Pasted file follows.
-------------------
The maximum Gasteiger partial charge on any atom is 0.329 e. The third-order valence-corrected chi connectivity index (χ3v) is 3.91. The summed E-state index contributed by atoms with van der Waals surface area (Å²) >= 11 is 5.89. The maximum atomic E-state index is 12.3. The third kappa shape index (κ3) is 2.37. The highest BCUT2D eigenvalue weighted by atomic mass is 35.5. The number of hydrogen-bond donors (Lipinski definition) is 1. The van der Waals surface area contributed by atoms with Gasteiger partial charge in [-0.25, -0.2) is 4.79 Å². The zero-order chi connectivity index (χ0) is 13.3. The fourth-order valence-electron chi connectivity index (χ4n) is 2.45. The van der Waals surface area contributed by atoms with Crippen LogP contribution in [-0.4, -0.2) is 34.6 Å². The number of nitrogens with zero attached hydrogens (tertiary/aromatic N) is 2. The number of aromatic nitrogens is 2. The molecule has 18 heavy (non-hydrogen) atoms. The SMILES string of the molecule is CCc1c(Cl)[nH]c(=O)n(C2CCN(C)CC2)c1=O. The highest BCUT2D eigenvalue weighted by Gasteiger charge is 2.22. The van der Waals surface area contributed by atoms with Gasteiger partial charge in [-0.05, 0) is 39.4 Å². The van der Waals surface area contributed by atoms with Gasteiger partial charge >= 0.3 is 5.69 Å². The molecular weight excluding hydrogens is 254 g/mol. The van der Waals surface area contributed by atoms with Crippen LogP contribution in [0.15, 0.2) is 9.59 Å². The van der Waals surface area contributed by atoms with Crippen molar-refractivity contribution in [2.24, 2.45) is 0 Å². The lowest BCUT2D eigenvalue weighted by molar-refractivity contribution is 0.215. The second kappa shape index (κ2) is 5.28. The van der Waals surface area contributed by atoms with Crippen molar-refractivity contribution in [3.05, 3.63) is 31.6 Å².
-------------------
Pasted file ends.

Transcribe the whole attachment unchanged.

The maximum Gasteiger partial charge on any atom is 0.329 e. The third-order valence-corrected chi connectivity index (χ3v) is 3.91. The summed E-state index contributed by atoms with van der Waals surface area (Å²) >= 11 is 5.89. The maximum atomic E-state index is 12.3. The third kappa shape index (κ3) is 2.37. The highest BCUT2D eigenvalue weighted by atomic mass is 35.5. The number of hydrogen-bond donors (Lipinski definition) is 1. The van der Waals surface area contributed by atoms with Gasteiger partial charge in [-0.25, -0.2) is 4.79 Å². The zero-order chi connectivity index (χ0) is 13.3. The fourth-order valence-electron chi connectivity index (χ4n) is 2.45. The van der Waals surface area contributed by atoms with Crippen LogP contribution in [-0.4, -0.2) is 34.6 Å². The number of nitrogens with zero attached hydrogens (tertiary/aromatic N) is 2. The number of aromatic nitrogens is 2. The molecule has 18 heavy (non-hydrogen) atoms. The SMILES string of the molecule is CCc1c(Cl)[nH]c(=O)n(C2CCN(C)CC2)c1=O. The highest BCUT2D eigenvalue weighted by Gasteiger charge is 2.22. The van der Waals surface area contributed by atoms with Gasteiger partial charge in [-0.05, 0) is 39.4 Å². The van der Waals surface area contributed by atoms with Gasteiger partial charge >= 0.3 is 5.69 Å². The molecular weight excluding hydrogens is 254 g/mol. The van der Waals surface area contributed by atoms with Crippen LogP contribution in [0.15, 0.2) is 9.59 Å². The van der Waals surface area contributed by atoms with Crippen molar-refractivity contribution in [2.24, 2.45) is 0 Å². The lowest BCUT2D eigenvalue weighted by molar-refractivity contribution is 0.215. The second kappa shape index (κ2) is 5.28. The van der Waals surface area contributed by atoms with Crippen molar-refractivity contribution in [3.05, 3.63) is 31.6 Å².